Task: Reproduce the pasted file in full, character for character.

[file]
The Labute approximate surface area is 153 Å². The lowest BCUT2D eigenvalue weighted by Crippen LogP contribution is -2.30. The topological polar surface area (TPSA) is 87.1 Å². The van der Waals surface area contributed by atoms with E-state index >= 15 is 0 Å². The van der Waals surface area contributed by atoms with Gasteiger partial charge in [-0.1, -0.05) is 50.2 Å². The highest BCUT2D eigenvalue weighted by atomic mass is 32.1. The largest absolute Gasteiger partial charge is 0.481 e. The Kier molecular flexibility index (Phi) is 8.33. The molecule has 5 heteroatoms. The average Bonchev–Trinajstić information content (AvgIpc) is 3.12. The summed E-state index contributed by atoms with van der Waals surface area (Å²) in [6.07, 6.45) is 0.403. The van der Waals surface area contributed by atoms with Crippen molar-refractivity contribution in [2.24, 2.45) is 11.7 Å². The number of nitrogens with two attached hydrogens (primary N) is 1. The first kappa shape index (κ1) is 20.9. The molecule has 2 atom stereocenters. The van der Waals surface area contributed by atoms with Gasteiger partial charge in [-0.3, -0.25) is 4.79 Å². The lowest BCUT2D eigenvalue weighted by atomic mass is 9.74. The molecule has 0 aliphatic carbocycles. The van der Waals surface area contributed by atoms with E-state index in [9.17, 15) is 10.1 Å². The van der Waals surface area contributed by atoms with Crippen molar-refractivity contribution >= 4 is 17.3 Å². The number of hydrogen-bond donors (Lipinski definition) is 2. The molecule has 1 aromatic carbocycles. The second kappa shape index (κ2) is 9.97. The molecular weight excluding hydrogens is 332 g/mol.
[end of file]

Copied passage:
The Labute approximate surface area is 153 Å². The lowest BCUT2D eigenvalue weighted by Crippen LogP contribution is -2.30. The topological polar surface area (TPSA) is 87.1 Å². The van der Waals surface area contributed by atoms with E-state index >= 15 is 0 Å². The van der Waals surface area contributed by atoms with Gasteiger partial charge in [-0.1, -0.05) is 50.2 Å². The highest BCUT2D eigenvalue weighted by atomic mass is 32.1. The largest absolute Gasteiger partial charge is 0.481 e. The Kier molecular flexibility index (Phi) is 8.33. The molecule has 5 heteroatoms. The average Bonchev–Trinajstić information content (AvgIpc) is 3.12. The summed E-state index contributed by atoms with van der Waals surface area (Å²) in [6.07, 6.45) is 0.403. The van der Waals surface area contributed by atoms with Crippen molar-refractivity contribution in [2.24, 2.45) is 11.7 Å². The number of nitrogens with two attached hydrogens (primary N) is 1. The first kappa shape index (κ1) is 20.9. The molecule has 2 atom stereocenters. The van der Waals surface area contributed by atoms with Gasteiger partial charge in [-0.3, -0.25) is 4.79 Å². The lowest BCUT2D eigenvalue weighted by atomic mass is 9.74. The molecule has 0 aliphatic carbocycles. The van der Waals surface area contributed by atoms with E-state index in [9.17, 15) is 10.1 Å². The van der Waals surface area contributed by atoms with Crippen molar-refractivity contribution >= 4 is 17.3 Å². The number of hydrogen-bond donors (Lipinski definition) is 2. The molecule has 1 aromatic carbocycles. The second kappa shape index (κ2) is 9.97. The molecular weight excluding hydrogens is 332 g/mol.